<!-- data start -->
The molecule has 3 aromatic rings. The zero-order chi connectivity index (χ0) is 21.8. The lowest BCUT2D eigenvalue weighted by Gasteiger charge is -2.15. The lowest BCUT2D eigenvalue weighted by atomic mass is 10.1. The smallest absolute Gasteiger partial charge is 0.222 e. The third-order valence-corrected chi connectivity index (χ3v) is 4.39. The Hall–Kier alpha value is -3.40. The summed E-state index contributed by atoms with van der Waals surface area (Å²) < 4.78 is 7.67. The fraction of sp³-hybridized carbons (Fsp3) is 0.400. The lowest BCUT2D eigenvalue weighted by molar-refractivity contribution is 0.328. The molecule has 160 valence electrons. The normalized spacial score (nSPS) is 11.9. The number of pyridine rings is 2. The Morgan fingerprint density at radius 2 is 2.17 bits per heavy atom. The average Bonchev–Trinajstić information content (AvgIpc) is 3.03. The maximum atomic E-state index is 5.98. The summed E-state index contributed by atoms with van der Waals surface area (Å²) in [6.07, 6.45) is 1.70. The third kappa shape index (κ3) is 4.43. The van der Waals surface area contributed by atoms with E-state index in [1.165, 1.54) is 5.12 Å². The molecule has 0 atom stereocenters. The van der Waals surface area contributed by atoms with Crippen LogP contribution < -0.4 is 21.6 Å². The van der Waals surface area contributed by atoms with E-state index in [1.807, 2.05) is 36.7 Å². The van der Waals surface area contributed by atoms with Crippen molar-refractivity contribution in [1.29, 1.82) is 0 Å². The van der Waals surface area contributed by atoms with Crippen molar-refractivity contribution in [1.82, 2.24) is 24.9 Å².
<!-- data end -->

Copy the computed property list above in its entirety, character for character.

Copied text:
The molecule has 3 aromatic rings. The zero-order chi connectivity index (χ0) is 21.8. The lowest BCUT2D eigenvalue weighted by Gasteiger charge is -2.15. The lowest BCUT2D eigenvalue weighted by atomic mass is 10.1. The smallest absolute Gasteiger partial charge is 0.222 e. The third-order valence-corrected chi connectivity index (χ3v) is 4.39. The Hall–Kier alpha value is -3.40. The summed E-state index contributed by atoms with van der Waals surface area (Å²) < 4.78 is 7.67. The fraction of sp³-hybridized carbons (Fsp3) is 0.400. The lowest BCUT2D eigenvalue weighted by molar-refractivity contribution is 0.328. The molecule has 160 valence electrons. The normalized spacial score (nSPS) is 11.9. The number of pyridine rings is 2. The Morgan fingerprint density at radius 2 is 2.17 bits per heavy atom. The average Bonchev–Trinajstić information content (AvgIpc) is 3.03. The maximum atomic E-state index is 5.98. The summed E-state index contributed by atoms with van der Waals surface area (Å²) in [6.07, 6.45) is 1.70. The third kappa shape index (κ3) is 4.43. The van der Waals surface area contributed by atoms with E-state index in [1.165, 1.54) is 5.12 Å². The molecule has 0 atom stereocenters. The van der Waals surface area contributed by atoms with Crippen LogP contribution < -0.4 is 21.6 Å². The van der Waals surface area contributed by atoms with E-state index in [1.807, 2.05) is 36.7 Å². The van der Waals surface area contributed by atoms with Crippen molar-refractivity contribution in [1.29, 1.82) is 0 Å². The van der Waals surface area contributed by atoms with Crippen molar-refractivity contribution in [1.82, 2.24) is 24.9 Å².